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Genomic Particularities Hint at Vampire Bat’s Ability to Live Off Blood

In cooperation with its microbiome, the animal has genetic help in digesting blood and warding off pathogens.

Feb 19, 2018
Kerry Grens

WIKIMEDIA, DESMODUSDespite the risks of sanguivory—such as a dependence on poor nutrients and the ingestion of pathogens galore—vampire bats’ blood-only diet suits them just fine, thanks to an unusual genome and a specialized microbiome.

Reporting today (February 19) in Nature Ecology & Evolution, researchers describe twice the transposon content in the genome of the common vampire bat, Desmodus rotundus, compared to other bats’ genomes. These genetic elements are located in regions responsible for activities relevant to surviving on blood, such as viral defense and lipid metabolism.

Additionally, the scientists found alterations in genes for a bitter taste receptor and an infrared sensor, plus an enrichment of genes that respond to starvation. The genome of D. rotundus also possesses fewer endogenous retroviral elements, perhaps due to an expansion of antiretroviral genes, compared to bat species that don’t live off blood.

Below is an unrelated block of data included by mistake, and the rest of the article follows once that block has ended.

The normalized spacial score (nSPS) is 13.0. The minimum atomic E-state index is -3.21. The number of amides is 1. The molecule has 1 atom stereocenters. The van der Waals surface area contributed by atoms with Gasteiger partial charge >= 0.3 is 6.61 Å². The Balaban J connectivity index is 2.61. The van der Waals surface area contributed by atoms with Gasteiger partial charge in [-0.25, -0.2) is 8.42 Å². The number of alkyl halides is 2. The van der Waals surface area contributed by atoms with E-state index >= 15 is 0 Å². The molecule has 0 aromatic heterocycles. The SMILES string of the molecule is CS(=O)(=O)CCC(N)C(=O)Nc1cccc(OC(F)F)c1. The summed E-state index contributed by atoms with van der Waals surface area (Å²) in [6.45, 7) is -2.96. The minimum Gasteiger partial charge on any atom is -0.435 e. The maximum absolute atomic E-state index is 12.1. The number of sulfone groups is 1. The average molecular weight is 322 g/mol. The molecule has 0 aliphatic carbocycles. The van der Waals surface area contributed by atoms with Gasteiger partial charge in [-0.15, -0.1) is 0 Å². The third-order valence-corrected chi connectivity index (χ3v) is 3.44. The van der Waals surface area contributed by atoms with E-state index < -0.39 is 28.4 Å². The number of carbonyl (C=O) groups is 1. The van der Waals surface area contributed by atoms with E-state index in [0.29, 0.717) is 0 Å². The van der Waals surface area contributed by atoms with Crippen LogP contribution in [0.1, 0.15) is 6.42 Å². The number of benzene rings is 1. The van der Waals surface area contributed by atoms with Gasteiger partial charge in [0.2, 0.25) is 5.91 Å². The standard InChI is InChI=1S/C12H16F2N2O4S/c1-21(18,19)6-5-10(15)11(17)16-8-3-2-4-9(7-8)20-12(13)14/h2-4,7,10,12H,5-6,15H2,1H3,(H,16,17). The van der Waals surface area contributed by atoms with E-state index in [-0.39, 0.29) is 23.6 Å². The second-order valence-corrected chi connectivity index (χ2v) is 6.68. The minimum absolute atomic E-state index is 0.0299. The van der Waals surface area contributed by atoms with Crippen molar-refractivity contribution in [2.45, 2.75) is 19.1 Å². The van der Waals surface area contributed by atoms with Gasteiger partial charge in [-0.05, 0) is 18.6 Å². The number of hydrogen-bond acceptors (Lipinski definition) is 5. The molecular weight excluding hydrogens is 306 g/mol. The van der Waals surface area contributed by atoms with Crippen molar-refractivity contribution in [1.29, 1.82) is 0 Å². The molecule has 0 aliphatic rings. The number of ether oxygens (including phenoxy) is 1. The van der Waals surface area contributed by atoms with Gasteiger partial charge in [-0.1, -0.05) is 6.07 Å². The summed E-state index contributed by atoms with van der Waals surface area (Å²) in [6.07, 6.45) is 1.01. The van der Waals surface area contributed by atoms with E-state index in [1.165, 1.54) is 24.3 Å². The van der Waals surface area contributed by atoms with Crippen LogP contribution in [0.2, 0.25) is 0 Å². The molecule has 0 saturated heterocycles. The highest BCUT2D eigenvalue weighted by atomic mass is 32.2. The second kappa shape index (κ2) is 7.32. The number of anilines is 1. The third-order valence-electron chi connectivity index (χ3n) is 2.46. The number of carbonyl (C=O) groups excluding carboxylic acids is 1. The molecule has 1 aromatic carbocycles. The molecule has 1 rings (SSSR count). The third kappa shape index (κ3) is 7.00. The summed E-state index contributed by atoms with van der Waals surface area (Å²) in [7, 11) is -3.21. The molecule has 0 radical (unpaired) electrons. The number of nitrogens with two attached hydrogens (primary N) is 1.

“It is clear that despite the number of detected genomic features related to sanguivory adaptation, they alone cannot address all of the challenges posed by this diet,” write study coauthor Marie Zepeda Mendoza of the University of Copenhagen and her colleagues in their report. So the group conducted a metagenomic analysis of the vampire bats’ poop to get a sense of their gut microbiomes.

Although the microbiome composition of vampire bats was more similar to that of carnivorous bats than to that of fruit bats, it was nevertheless “strikingly different” on a functional level, the authors write. For instance, vampire bats’ microbiomes contained pathways for producing vitamins, interfering with coagulation, and storing iron.

“The data suggests that there is a close evolutionary relationship between the gut microbiome and the genome of the vampire bat for adaptation to sanguivory,” Zepeda Mendoza tells the BBC.

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